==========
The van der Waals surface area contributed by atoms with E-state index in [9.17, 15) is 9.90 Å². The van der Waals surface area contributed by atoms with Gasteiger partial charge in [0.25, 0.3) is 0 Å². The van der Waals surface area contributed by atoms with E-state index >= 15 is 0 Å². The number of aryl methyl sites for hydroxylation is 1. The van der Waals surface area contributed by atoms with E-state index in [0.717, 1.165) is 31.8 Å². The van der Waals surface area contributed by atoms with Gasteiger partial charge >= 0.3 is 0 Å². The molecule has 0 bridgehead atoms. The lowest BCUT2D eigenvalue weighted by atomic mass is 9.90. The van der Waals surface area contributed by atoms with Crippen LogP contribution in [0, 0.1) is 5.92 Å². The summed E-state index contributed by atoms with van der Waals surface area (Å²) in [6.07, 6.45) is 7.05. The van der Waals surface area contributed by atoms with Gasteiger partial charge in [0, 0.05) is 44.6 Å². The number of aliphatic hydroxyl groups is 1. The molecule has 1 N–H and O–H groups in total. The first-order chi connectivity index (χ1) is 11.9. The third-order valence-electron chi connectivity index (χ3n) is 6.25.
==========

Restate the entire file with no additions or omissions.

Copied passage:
The van der Waals surface area contributed by atoms with E-state index in [9.17, 15) is 9.90 Å². The van der Waals surface area contributed by atoms with Gasteiger partial charge in [0.25, 0.3) is 0 Å². The van der Waals surface area contributed by atoms with E-state index >= 15 is 0 Å². The number of aryl methyl sites for hydroxylation is 1. The van der Waals surface area contributed by atoms with E-state index in [0.717, 1.165) is 31.8 Å². The van der Waals surface area contributed by atoms with Gasteiger partial charge >= 0.3 is 0 Å². The molecule has 0 bridgehead atoms. The lowest BCUT2D eigenvalue weighted by atomic mass is 9.90. The van der Waals surface area contributed by atoms with Crippen LogP contribution in [0, 0.1) is 5.92 Å². The summed E-state index contributed by atoms with van der Waals surface area (Å²) in [6.07, 6.45) is 7.05. The van der Waals surface area contributed by atoms with Gasteiger partial charge in [0, 0.05) is 44.6 Å². The number of aliphatic hydroxyl groups is 1. The molecule has 1 N–H and O–H groups in total. The first-order chi connectivity index (χ1) is 11.9. The third-order valence-electron chi connectivity index (χ3n) is 6.25.